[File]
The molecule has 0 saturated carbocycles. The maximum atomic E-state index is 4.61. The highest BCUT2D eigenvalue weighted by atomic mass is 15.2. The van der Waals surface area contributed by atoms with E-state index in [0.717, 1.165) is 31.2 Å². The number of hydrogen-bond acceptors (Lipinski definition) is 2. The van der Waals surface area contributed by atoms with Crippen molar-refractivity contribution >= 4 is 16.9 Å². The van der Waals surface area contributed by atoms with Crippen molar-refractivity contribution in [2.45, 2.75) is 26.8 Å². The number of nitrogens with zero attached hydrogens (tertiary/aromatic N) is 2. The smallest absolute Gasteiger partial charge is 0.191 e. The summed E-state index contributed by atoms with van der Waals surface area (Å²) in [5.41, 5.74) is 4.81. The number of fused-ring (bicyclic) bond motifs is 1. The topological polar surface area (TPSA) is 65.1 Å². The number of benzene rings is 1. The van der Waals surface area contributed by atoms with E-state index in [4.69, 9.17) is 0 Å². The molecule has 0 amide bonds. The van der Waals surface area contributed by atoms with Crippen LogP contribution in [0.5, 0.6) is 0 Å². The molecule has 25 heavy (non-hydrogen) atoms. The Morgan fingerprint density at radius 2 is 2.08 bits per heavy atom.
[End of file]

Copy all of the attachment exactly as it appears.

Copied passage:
The molecule has 0 saturated carbocycles. The maximum atomic E-state index is 4.61. The highest BCUT2D eigenvalue weighted by atomic mass is 15.2. The van der Waals surface area contributed by atoms with E-state index in [0.717, 1.165) is 31.2 Å². The number of hydrogen-bond acceptors (Lipinski definition) is 2. The van der Waals surface area contributed by atoms with Crippen molar-refractivity contribution >= 4 is 16.9 Å². The van der Waals surface area contributed by atoms with Crippen molar-refractivity contribution in [2.45, 2.75) is 26.8 Å². The number of nitrogens with zero attached hydrogens (tertiary/aromatic N) is 2. The smallest absolute Gasteiger partial charge is 0.191 e. The summed E-state index contributed by atoms with van der Waals surface area (Å²) in [5.41, 5.74) is 4.81. The number of fused-ring (bicyclic) bond motifs is 1. The topological polar surface area (TPSA) is 65.1 Å². The number of benzene rings is 1. The van der Waals surface area contributed by atoms with E-state index in [4.69, 9.17) is 0 Å². The molecule has 0 amide bonds. The van der Waals surface area contributed by atoms with Crippen LogP contribution in [0.5, 0.6) is 0 Å². The molecule has 25 heavy (non-hydrogen) atoms. The Morgan fingerprint density at radius 2 is 2.08 bits per heavy atom.